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15 PTO Organizational Tips To Kick Off January


January is Get Organized Month, the perfect time for parent groups to do a little housecleaning and get focused for a great second half of the school year.

by Rose Hamilton


1. Host a welcome-back coffee this month with your board and volunteers. Talk about your priorities for winter and spring and set goals. You may get some new ideas for planned events.

2. Review the PTO calendar and make sure key events are listed on your group’s website and the school’s calendar. Download the 2022-23 parent group planning calendar for important dates to consider when you're planning.


3. Check in on the business side of things: Review your budget to date and make any necessary adjustments. Look for and resolve any outstanding financial issues like bounced checks or declined cards.

Don’t stall out! Reenergize involvement for the second half of the year

4. Review your financial practices and implement any controls to help you keep your assets safe. It’s worth taking a look at our articles that address financial best practices.

5. Make sure you have the right insurance coverage—don’t assume you’re covered by the school’s policy. This is especially important if you have outdoor spring events planned.

6. Meet with committee chairs to discuss upcoming events. See how they’re doing and make sure they have the resources they need to do the job. This article on committee management is worth a look to help you guide volunteers who may have questions or concerns.


7. Review (or create) your teacher appreciation plans. It’s really never too soon to get started on this! Will your group do a big event or series of events during Teacher Appreciation Week? Will you celebrate the whole staff together or have separate thank-you events? We have many teacher appreciation resources that will help you with your planning.

8. Thank your volunteers. There's no such thing as too much appreciation. Whether you choose to hand-write thank-you notes or post social graphics and shout-outs, showing volunteers how much you value their time and energy will keep them coming back. Use our Facebook graphics for volunteer appreciation now and throughout the year.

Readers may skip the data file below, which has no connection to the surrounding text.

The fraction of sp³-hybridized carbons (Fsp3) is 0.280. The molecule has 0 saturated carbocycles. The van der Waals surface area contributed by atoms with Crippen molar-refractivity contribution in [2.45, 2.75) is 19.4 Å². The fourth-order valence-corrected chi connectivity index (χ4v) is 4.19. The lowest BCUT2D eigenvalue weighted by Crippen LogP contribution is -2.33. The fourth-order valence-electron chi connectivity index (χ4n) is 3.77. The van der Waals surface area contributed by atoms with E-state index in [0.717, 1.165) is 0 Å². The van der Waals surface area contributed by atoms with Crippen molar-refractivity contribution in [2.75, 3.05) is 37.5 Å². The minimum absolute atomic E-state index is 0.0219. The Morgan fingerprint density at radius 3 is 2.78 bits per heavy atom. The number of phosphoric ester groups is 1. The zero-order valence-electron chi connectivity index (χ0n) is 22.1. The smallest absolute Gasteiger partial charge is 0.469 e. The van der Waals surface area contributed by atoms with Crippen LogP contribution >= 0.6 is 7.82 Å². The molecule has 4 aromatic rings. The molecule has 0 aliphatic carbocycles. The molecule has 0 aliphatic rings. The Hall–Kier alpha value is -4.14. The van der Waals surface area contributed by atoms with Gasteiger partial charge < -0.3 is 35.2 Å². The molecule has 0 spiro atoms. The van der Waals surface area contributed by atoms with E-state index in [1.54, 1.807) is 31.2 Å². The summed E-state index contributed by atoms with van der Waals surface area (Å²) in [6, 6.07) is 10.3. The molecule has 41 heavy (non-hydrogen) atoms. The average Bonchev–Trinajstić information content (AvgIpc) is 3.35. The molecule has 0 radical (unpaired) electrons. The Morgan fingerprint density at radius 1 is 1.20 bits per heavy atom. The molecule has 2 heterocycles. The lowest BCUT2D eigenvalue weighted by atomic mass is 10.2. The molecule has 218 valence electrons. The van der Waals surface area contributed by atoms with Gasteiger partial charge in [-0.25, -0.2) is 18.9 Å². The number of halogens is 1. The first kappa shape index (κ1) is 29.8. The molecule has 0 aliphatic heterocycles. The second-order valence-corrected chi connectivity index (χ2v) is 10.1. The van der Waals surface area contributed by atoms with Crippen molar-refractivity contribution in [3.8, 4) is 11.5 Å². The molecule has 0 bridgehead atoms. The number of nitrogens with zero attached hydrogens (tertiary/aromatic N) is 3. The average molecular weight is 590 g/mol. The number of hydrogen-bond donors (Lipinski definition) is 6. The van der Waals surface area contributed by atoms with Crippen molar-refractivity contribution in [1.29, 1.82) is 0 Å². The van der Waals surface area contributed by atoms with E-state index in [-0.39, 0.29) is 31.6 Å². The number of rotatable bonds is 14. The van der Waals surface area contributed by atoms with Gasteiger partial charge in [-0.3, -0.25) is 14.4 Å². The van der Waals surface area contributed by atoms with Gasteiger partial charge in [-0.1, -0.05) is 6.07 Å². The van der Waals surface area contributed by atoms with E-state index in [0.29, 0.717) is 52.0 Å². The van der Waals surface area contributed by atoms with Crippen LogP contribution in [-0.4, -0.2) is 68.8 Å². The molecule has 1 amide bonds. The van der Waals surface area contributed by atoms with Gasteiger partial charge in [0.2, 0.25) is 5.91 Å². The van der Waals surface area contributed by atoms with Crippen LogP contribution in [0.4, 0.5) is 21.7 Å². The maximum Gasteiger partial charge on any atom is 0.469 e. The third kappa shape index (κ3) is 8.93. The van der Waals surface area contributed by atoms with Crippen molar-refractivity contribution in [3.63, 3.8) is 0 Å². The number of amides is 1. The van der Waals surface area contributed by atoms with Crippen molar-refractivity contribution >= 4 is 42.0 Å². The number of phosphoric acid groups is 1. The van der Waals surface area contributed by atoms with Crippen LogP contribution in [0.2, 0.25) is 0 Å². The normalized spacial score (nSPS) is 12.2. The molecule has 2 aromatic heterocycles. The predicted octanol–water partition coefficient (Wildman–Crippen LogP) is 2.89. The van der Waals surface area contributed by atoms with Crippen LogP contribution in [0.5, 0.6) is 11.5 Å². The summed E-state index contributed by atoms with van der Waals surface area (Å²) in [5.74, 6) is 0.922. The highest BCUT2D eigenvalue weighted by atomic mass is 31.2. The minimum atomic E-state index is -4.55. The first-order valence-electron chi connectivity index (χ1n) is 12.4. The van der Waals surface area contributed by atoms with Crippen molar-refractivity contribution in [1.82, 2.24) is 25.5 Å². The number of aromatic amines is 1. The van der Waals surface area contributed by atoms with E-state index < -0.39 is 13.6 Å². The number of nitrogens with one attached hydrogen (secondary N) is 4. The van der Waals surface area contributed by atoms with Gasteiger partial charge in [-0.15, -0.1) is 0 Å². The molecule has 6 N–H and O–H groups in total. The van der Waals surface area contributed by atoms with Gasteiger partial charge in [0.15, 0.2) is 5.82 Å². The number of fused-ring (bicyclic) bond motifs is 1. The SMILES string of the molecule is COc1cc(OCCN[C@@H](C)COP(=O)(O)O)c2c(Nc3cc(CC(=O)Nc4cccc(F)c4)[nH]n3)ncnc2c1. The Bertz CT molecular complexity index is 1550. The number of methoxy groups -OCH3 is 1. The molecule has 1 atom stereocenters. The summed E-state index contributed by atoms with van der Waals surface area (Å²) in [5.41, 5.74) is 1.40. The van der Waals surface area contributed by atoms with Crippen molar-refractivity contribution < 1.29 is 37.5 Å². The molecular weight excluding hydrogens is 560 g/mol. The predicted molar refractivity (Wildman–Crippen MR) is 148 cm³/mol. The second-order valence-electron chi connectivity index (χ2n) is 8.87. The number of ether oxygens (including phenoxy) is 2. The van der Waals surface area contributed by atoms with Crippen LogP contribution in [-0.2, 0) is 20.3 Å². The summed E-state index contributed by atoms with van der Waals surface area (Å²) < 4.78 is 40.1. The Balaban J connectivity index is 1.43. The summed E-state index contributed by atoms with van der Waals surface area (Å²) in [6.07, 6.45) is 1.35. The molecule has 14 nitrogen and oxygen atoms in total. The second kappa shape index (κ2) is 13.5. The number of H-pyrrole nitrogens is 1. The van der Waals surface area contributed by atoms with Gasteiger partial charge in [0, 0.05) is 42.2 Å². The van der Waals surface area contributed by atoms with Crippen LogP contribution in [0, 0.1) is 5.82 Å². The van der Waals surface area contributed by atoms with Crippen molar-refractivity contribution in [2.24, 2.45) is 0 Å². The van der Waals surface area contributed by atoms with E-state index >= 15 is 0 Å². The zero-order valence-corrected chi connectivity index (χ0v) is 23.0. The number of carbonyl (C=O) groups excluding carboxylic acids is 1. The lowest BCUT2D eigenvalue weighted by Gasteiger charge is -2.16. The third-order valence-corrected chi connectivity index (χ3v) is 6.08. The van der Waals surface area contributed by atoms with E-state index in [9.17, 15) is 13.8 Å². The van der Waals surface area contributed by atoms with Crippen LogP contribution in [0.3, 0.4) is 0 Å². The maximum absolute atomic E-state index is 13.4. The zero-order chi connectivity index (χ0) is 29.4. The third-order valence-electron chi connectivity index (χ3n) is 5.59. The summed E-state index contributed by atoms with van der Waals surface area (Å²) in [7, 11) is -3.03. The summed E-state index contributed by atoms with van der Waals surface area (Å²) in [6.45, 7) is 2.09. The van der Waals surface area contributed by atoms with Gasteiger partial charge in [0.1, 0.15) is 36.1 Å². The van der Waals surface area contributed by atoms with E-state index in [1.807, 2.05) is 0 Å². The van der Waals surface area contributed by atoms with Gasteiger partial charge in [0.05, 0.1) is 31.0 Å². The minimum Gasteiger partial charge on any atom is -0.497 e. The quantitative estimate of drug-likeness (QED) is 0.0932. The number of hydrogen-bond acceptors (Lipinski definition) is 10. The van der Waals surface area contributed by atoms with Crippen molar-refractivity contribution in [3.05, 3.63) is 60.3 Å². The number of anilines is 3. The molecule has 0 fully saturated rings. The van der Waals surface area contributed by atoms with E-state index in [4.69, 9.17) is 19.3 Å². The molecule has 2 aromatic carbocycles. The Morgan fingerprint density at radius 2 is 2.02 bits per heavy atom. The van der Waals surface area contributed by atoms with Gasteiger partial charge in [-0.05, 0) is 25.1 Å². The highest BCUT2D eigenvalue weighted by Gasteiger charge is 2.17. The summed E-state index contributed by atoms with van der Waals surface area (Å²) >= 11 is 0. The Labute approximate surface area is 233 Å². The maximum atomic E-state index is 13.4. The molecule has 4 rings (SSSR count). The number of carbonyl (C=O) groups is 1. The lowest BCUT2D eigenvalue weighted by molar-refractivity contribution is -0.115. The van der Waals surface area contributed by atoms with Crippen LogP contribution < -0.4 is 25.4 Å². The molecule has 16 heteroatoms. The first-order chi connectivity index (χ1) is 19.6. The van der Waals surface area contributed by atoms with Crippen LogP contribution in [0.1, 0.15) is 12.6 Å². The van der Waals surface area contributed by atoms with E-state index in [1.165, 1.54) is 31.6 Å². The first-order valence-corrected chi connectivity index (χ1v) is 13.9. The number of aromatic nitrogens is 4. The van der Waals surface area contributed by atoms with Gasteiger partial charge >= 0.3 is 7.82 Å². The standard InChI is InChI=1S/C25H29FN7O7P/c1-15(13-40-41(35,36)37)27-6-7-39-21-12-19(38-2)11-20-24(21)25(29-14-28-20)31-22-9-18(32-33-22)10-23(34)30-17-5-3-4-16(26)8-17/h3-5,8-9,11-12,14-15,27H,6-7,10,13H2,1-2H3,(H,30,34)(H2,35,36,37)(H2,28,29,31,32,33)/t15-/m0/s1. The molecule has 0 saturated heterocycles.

9. Meet with the principal to discuss your winter and spring plans. Ask the principal for feedback on the school year to date and see whether there are any outstanding issues to be addressed. Check out our articles on working with the principal, which are particularly helpful if your relationship is rocky or these kinds of check-ins cause you stress.

10. Review your bylaws and make any amendments needed. Robert‘s Rules of Order has a standing procedure for amending bylaws that you can use.

11. Sketch out a basic plan for upcoming general meetings. Are you planning any guest speakers or student presentations? Now is a good time to confirm these. Think up meeting reminders and icebreakers, and plan to keep meetings to one hour maximum. Also, get inspiration from infographic with last-minute meeting tips.

12. Start a low-key search for leadership candidates. It really isn’t too soon. If there are a few parents who have been participating and seem to have leadership qualities, think about how to connect with them in a casual way to gauge their interest in getting more involved. We have lots of resources on transition strategies you‘ll find helpful.

13. Reboot your social media. Spend a little time looking for new accounts to follow on Facebook, Instagram, Twitter, and TikTok. Do a scan of what’s been posted in the past few months and analyze what's working. Brainstorm other types of posts that will connect with your community. Check out the graphics in our Clip Art Gallery to add pizazz to your posts.


14. Talk to local businesses about sponsorships or donations. Many businesses have a donation budget that renews at the beginning of the calendar year, making January the best time to approach them.

15. Make a commitment to take time for yourself and keep a balance between your PTO responsibilities and your personal life. Learn to set up boundaries that allow you to be a parent while you’re at school. Everything seems better when we do this for ourselves!

Terri Frank contributed to this article.

Originally published in January 2016 and updated regularly.

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